“We want and need to encourage and be encouraged in the face of all our own insecurities, in the face of beergutboyrock that tells us we can’t play our instruments, in the face of “authorities” who say our bands/zines/etc are the worst in the US” The Riot Grrrl Manifesto

The bands grouped together, and there seemed to be much less of the competition between bands than often happens now, because they were all fighting for the same cause. They wanted to talk about the issues that women go through but were never allowed to talk about; like childhood abuse, rape, abortions and equal pay issues. They could talk about lesbianism, but in a way that wasn’t designed to just attract men – real love between two women, which was either unspoken or still considered “just a phase.”

Riot Grrrl has taken on many forms, and although it is largely associated with punk rock music, anyone who believes in the Riot Grrrl manifesto could be one, whether they realise it or not. Singers like Beth Ditto have come out as saying they support the movement – Ditto said that Riot Grrrl helped her to become a whole person. Other contemporay artists and bands which seem to fit into the movement include Amanda Palmer, PJ Harvey, Regina Spektor and the Yeah Yeah Yeahs. Not many people would come out as saying they’re Riot Grrrl – any more than people tend to announce that they’re feminist. It’s not about declaring it as a publicity stunt, it’s about being it and getting across the ideas in your music.

Seeing girls in the rock business doesn’t happen all that often, even now – of course they exist, but usually as lead singers or bassists. These are seen as the “acceptable” places for women to have power, but the drums and electric guitars – the instruments that are seen to be gritty and difficult – are reserved for the men. The movement also revolutionised the idea of a female musician who didn’t have to be beautiful or thin, just talented. Even now in the rock industry there are so few female musicians who are not conventionally attractive, when in history male singers such as Steve Tyler, Axl Rose and Sting were seen as sex icons despite not being commonly accepted as attractive. In many metal bands, the attractiveness of a male lead singer means nothing, but Christina Scabbia of Lacuna Coil will be criticised if she puts on a little weight or takes an unflattering photo.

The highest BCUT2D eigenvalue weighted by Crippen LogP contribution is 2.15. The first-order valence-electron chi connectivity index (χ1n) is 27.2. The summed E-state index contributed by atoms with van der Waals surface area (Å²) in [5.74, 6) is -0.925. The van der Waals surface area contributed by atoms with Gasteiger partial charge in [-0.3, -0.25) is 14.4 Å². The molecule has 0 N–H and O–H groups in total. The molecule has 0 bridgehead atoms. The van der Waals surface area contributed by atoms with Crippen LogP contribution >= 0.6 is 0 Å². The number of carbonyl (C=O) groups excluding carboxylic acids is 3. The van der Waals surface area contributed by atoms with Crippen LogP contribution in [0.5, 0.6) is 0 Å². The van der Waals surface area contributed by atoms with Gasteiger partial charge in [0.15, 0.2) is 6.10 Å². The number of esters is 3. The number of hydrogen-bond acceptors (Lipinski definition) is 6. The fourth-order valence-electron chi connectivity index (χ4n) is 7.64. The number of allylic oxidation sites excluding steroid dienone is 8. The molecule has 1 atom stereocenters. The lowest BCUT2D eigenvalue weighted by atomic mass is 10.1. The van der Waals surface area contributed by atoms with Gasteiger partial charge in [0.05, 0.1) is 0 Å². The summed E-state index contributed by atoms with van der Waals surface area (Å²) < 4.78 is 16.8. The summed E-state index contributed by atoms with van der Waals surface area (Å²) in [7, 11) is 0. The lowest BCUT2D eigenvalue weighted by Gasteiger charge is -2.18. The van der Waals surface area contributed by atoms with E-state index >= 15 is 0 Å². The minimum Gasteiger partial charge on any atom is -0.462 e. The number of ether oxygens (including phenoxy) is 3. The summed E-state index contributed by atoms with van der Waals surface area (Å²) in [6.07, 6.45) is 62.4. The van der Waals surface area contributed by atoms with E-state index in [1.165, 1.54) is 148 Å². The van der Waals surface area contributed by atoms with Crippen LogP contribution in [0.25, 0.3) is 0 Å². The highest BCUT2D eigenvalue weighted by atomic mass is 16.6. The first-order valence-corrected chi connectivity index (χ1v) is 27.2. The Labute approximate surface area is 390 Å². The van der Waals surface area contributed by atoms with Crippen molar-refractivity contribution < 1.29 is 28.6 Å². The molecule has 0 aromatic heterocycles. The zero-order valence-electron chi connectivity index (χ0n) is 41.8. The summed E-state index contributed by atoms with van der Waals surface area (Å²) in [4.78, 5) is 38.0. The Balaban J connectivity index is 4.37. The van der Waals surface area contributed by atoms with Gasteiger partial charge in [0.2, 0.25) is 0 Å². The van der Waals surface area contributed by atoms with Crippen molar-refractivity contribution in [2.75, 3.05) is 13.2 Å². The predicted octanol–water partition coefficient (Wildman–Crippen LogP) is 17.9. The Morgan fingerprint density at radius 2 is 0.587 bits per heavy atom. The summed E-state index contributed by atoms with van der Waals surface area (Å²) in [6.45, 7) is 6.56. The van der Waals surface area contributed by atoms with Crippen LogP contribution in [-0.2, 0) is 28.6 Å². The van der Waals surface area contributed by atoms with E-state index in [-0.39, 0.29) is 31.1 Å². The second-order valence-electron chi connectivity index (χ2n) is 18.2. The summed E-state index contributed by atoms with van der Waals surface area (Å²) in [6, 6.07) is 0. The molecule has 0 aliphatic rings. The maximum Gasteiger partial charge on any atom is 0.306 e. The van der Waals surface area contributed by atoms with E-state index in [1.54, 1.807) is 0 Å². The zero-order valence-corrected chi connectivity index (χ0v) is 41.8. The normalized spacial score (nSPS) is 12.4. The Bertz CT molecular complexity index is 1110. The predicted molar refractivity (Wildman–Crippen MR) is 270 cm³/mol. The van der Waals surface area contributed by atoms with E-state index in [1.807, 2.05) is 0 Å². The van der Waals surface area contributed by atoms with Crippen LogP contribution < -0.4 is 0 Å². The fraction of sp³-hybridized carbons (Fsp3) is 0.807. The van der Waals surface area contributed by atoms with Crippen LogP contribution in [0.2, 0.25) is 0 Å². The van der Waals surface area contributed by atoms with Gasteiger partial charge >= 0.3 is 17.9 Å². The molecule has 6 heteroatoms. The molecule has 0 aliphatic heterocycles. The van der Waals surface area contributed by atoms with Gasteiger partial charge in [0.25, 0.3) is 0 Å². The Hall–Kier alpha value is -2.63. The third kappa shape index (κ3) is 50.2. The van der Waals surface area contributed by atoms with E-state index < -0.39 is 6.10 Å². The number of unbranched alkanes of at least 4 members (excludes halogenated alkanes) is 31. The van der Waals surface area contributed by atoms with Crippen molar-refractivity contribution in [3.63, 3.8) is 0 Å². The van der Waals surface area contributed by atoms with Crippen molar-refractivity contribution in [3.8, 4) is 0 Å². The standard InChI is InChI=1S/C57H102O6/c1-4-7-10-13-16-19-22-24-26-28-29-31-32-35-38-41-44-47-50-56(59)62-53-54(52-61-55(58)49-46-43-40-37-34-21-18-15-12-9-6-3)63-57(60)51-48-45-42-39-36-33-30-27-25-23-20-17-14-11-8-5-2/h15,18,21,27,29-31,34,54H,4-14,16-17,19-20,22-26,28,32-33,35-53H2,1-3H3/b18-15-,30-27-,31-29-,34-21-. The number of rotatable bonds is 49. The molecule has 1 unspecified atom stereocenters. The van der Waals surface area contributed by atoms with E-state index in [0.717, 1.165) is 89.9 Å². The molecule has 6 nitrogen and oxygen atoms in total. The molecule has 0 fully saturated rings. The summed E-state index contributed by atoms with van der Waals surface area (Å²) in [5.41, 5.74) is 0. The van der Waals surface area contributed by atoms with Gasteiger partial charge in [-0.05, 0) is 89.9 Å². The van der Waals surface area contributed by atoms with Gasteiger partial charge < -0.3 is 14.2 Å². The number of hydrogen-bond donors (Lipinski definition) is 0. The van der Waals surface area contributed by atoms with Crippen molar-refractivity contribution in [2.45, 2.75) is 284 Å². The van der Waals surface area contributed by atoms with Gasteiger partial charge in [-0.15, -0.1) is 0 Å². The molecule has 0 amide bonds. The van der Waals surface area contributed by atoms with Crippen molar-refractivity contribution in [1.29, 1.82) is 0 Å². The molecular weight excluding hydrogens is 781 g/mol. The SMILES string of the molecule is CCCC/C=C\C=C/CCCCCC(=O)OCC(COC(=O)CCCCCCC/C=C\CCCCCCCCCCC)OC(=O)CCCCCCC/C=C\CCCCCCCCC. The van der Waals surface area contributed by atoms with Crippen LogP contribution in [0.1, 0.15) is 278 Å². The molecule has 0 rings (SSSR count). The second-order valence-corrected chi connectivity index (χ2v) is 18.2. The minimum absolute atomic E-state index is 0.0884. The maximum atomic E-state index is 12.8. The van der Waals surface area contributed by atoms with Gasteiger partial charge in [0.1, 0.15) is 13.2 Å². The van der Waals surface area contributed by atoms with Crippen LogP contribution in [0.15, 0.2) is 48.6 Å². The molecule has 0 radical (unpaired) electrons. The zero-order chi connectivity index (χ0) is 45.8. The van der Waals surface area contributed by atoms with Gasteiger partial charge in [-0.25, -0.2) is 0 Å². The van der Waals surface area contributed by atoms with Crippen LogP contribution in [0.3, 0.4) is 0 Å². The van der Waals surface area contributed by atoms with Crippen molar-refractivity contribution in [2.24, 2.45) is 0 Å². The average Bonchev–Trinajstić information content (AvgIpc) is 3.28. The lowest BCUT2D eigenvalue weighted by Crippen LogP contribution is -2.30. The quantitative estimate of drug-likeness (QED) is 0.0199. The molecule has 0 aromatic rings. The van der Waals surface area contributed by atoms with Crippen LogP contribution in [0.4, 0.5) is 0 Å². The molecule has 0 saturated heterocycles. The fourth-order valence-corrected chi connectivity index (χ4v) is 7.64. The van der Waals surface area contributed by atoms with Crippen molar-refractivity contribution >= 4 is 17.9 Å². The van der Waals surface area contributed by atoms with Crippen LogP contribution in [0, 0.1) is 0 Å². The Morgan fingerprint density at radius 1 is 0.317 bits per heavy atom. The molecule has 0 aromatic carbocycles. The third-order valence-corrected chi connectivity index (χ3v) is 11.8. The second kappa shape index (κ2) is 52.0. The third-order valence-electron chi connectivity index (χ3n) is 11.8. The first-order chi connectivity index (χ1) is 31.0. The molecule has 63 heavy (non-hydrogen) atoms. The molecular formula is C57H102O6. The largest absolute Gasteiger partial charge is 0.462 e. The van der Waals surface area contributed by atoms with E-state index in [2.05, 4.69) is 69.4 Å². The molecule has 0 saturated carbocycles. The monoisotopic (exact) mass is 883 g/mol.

“You learn that the only way to get rock-star power as a girl is to be a groupie and bare your breasts and get chosen for the night. We learn that the only way to get anywhere is through men. And it’s a lie.” Kathleen Hanna, Bikini Kill

I think one of the greatest parts of the movement was the girls’ acceptance of what people thought of them – they said “I know you think I’m a bitch, so I’m going to write it on my arm,” and often wrote conflicting messages on their arms, such as the famous picture of the band Huggy Bear in which lead singer Niki Elliot has written “Slut” on one arm, and “Prophet” on the other. Other than that, there was no distinctive style for Riot Grrrl – no way to dress like one – which meant it couldn’t be corrupted by capitalism as easily as, say, Punk culture.

Riot Grrrl brought feminism into the public eye in a way that was less academic and less structured – instead of only finding a voice in studying feminism as a subject, or by participating in marches, girls were able to kick and scream about what really mattered to them. It gave girls – normal girls – a voice, and that voice wasn’t what a lot of people wanted to hear.

A re-emergence seems to be happening now – the DIY ethic that Riot Grrrl helped bring back with third-wave feminism has stuck longer than anyone had predicted, and with films like Whip It!, we get to see natural women a little easier than before. So for all of those who thought that Riot Grrrl was just a phase, just some angry girls kicking off – you were very much mistaken.

Posted both in Snippets #19 and on Neutral 2013

Posted by jenny in Crafting, Miscellaneous, Music, 0 comments